There are very few movies I would see twice.
This one qualifies.
Not to say it was the single most brilliant piece of cinematic craft I've ever seen. It is simple and beautiful yet ridiculously compelling. Ridiculously. What the Japanese would call "wabi sabi".
While painfully beautiful it is not devoid of human lightness, irony and humor- including a rather hilarious sequence involving a Valentine...well, at least hilarious to me. It's still up for debate whether Valentines ( or emotions) were really that insanely serious back then. But then again, I've seen and heard funnier things in this *ahem* most rational and exalted day. Bright Star shows that life was just as strange and invigorating, slow and fast, as it is today.
On another note- Jane Campion's cinematography, will you marry me?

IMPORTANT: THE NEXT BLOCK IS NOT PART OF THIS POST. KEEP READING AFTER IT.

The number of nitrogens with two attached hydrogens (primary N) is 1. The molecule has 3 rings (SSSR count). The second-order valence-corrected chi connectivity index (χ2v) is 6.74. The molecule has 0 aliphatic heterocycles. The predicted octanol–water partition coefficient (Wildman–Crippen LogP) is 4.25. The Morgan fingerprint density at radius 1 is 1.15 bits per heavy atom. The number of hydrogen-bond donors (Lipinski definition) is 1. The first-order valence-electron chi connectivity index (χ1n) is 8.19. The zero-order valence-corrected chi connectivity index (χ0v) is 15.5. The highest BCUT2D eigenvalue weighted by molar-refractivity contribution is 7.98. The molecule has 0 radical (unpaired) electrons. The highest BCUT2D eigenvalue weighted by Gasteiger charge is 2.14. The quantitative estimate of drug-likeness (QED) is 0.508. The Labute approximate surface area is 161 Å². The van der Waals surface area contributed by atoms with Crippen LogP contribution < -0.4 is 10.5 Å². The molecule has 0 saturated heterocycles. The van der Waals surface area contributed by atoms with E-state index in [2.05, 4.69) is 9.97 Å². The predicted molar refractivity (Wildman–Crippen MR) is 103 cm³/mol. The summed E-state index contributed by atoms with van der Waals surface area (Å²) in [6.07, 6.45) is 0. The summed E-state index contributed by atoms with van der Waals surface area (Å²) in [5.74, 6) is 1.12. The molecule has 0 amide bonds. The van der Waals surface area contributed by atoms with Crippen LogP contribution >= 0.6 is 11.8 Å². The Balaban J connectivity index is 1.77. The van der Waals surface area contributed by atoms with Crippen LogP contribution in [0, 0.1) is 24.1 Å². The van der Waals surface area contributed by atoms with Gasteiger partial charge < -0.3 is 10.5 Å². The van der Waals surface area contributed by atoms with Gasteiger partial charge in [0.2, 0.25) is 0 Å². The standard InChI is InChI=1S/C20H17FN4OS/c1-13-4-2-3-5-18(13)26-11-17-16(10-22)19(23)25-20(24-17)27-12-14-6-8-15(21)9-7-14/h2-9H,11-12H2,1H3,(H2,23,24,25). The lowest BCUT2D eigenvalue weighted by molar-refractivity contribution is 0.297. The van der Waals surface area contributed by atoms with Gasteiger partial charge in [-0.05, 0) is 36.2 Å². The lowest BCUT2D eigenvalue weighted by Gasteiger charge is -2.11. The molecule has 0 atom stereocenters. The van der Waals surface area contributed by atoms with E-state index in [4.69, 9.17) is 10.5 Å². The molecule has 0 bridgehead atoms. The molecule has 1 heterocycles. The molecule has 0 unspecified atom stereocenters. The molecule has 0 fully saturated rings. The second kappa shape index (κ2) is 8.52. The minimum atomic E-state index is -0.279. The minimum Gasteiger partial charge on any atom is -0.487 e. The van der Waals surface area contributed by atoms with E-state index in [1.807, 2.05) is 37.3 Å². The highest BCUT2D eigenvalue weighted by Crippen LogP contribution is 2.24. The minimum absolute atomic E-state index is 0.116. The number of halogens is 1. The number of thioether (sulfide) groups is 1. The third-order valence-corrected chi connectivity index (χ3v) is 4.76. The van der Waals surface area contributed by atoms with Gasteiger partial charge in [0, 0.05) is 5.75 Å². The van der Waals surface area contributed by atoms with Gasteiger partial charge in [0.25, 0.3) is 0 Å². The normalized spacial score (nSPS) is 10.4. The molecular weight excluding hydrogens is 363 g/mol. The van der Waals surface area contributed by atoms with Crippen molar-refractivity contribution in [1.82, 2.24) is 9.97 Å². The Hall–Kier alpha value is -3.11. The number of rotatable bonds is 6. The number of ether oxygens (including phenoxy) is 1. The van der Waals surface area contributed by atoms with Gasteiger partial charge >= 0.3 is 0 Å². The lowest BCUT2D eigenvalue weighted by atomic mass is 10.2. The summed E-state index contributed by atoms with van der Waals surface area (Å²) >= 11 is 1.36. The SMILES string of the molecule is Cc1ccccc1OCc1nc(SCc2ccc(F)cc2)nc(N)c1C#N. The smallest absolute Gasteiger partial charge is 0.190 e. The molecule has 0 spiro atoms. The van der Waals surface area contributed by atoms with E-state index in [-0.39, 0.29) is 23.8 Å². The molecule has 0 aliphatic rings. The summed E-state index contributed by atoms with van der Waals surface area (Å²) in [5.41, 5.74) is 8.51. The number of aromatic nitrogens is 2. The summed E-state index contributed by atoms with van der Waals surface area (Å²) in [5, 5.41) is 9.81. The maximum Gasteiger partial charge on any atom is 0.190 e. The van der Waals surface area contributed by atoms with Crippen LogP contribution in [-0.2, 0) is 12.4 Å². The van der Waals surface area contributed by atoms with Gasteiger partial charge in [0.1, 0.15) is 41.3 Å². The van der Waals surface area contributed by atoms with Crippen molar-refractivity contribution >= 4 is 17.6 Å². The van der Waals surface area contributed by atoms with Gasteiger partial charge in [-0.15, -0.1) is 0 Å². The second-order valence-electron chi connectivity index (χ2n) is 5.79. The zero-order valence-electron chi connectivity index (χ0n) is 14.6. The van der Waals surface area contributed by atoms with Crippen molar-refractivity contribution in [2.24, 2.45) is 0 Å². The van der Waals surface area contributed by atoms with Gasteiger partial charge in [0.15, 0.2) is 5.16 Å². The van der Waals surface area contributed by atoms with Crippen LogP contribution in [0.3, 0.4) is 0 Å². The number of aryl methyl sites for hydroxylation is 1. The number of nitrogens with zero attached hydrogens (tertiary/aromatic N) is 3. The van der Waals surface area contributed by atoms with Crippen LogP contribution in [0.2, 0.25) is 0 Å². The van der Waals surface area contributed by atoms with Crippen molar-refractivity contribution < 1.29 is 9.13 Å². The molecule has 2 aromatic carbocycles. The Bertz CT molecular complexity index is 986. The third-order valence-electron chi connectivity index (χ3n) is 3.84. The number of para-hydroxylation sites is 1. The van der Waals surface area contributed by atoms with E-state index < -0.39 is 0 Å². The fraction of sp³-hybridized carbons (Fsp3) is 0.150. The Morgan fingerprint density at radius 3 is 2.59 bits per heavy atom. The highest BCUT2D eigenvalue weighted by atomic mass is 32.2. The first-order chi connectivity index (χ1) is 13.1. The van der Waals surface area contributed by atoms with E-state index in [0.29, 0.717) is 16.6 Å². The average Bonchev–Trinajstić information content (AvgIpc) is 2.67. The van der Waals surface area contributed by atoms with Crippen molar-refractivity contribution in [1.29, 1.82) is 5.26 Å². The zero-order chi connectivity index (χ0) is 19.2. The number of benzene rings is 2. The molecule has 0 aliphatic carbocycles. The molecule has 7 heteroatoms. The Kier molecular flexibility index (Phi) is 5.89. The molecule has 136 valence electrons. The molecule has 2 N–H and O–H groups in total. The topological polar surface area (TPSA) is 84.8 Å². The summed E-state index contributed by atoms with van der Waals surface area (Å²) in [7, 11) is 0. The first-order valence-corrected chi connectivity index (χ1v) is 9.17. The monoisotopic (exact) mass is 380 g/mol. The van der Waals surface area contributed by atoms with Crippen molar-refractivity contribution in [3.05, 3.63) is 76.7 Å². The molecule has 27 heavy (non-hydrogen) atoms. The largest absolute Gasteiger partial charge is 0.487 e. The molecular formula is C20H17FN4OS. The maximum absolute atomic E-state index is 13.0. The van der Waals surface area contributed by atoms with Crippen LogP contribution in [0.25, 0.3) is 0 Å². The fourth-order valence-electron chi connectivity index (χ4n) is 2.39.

Quick, seriously. Grab a date and go! Seriously! Go by yourself if you must! There is enough hot English chastity in this film to compensate for any actual hot American chastity you might be experiencing with a date.
Seperately, regarding "Let the right one in."- Swedish Film
Bright Star is much more romantic than "Let the right one in.", though it is also painfully beautiful.
"Right One" seemed, to me, to delve gently into areas of sexual ambiguity ,not of orientation but of actual organs. What is a person when you can't define them but love them? How does the ambitiousness change your relationship?
The Ambiguity theme carried on into the violence of the vampire child. Can two children share a tender kiss while one is completely covered in the blood of its last victim? Can you hurt someone simply by putting them where they are not invited? To the point of bleeding out of the ears, mouth and eyes? "Right One" challenged me with paradoxical images...at least paradoxical on the mainstream screen. Beautiful violent children. Humans making vampires bleed. A daughter sucking her father's blood and throwing him out of a seventh story window, out of love. A romance without sexual organs.
Dang, I haven't been so confused since the bound-to-fail dating techniques of Nosferatu.
Dang, I've got to go. I'm having people over soon!
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